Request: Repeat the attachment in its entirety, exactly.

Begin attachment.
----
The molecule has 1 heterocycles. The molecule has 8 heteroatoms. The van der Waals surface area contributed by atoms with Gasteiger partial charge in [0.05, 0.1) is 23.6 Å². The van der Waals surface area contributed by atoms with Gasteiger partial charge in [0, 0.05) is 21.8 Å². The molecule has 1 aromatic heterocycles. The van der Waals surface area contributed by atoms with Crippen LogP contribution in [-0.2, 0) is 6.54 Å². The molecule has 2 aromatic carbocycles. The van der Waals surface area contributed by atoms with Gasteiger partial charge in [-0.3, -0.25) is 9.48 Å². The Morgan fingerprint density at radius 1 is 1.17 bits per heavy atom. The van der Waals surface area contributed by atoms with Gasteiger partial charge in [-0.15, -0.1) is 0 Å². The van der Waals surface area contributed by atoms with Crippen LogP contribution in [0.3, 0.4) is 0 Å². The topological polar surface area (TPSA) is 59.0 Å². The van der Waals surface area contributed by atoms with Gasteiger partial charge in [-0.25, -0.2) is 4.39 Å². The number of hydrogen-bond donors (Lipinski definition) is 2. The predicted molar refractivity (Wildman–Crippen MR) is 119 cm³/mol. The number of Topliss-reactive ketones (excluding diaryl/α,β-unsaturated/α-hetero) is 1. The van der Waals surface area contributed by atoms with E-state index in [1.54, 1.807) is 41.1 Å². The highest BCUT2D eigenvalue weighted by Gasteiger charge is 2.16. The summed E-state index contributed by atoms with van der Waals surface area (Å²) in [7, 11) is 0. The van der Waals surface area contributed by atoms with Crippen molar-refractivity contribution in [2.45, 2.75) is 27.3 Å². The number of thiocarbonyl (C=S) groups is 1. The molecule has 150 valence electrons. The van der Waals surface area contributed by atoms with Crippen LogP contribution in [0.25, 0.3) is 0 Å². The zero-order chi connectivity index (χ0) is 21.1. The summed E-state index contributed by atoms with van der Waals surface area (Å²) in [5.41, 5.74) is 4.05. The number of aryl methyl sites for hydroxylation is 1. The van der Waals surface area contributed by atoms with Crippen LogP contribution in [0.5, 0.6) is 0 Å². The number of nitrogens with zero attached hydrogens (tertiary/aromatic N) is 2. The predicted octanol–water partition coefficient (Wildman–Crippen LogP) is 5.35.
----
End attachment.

The molecule has 1 heterocycles. The molecule has 8 heteroatoms. The van der Waals surface area contributed by atoms with Gasteiger partial charge in [0.05, 0.1) is 23.6 Å². The van der Waals surface area contributed by atoms with Gasteiger partial charge in [0, 0.05) is 21.8 Å². The molecule has 1 aromatic heterocycles. The van der Waals surface area contributed by atoms with Crippen LogP contribution in [-0.2, 0) is 6.54 Å². The molecule has 2 aromatic carbocycles. The van der Waals surface area contributed by atoms with Gasteiger partial charge in [-0.3, -0.25) is 9.48 Å². The Morgan fingerprint density at radius 1 is 1.17 bits per heavy atom. The van der Waals surface area contributed by atoms with Gasteiger partial charge in [-0.15, -0.1) is 0 Å². The van der Waals surface area contributed by atoms with Crippen LogP contribution in [0.3, 0.4) is 0 Å². The topological polar surface area (TPSA) is 59.0 Å². The van der Waals surface area contributed by atoms with Gasteiger partial charge in [-0.25, -0.2) is 4.39 Å². The number of hydrogen-bond donors (Lipinski definition) is 2. The predicted molar refractivity (Wildman–Crippen MR) is 119 cm³/mol. The number of Topliss-reactive ketones (excluding diaryl/α,β-unsaturated/α-hetero) is 1. The van der Waals surface area contributed by atoms with E-state index in [1.54, 1.807) is 41.1 Å². The highest BCUT2D eigenvalue weighted by Gasteiger charge is 2.16. The summed E-state index contributed by atoms with van der Waals surface area (Å²) in [7, 11) is 0. The van der Waals surface area contributed by atoms with Crippen molar-refractivity contribution in [2.45, 2.75) is 27.3 Å². The number of thiocarbonyl (C=S) groups is 1. The molecule has 150 valence electrons. The van der Waals surface area contributed by atoms with Crippen LogP contribution in [0.25, 0.3) is 0 Å². The zero-order chi connectivity index (χ0) is 21.1. The summed E-state index contributed by atoms with van der Waals surface area (Å²) in [5.41, 5.74) is 4.05. The number of aryl methyl sites for hydroxylation is 1. The van der Waals surface area contributed by atoms with Crippen LogP contribution in [0.5, 0.6) is 0 Å². The number of nitrogens with zero attached hydrogens (tertiary/aromatic N) is 2. The predicted octanol–water partition coefficient (Wildman–Crippen LogP) is 5.35.